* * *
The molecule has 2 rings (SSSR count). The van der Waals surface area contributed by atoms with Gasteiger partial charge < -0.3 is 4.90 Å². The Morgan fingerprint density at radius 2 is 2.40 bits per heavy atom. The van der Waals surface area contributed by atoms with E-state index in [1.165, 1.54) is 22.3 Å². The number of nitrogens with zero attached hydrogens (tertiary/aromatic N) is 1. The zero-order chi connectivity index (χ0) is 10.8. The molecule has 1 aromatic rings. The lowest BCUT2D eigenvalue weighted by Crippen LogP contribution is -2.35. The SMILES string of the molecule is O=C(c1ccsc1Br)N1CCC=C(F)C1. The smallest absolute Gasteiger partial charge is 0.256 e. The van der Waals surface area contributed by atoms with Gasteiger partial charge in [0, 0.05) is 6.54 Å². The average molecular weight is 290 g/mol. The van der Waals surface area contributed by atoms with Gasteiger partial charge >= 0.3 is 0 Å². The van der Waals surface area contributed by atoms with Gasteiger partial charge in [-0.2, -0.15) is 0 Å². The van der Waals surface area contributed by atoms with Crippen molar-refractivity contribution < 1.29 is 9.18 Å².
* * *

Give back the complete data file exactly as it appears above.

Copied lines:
The molecule has 2 rings (SSSR count). The van der Waals surface area contributed by atoms with Gasteiger partial charge < -0.3 is 4.90 Å². The Morgan fingerprint density at radius 2 is 2.40 bits per heavy atom. The van der Waals surface area contributed by atoms with E-state index in [1.165, 1.54) is 22.3 Å². The number of nitrogens with zero attached hydrogens (tertiary/aromatic N) is 1. The zero-order chi connectivity index (χ0) is 10.8. The molecule has 1 aromatic rings. The lowest BCUT2D eigenvalue weighted by Crippen LogP contribution is -2.35. The SMILES string of the molecule is O=C(c1ccsc1Br)N1CCC=C(F)C1. The smallest absolute Gasteiger partial charge is 0.256 e. The van der Waals surface area contributed by atoms with Gasteiger partial charge in [0, 0.05) is 6.54 Å². The average molecular weight is 290 g/mol. The van der Waals surface area contributed by atoms with Gasteiger partial charge >= 0.3 is 0 Å². The van der Waals surface area contributed by atoms with Gasteiger partial charge in [-0.2, -0.15) is 0 Å². The van der Waals surface area contributed by atoms with Crippen molar-refractivity contribution < 1.29 is 9.18 Å².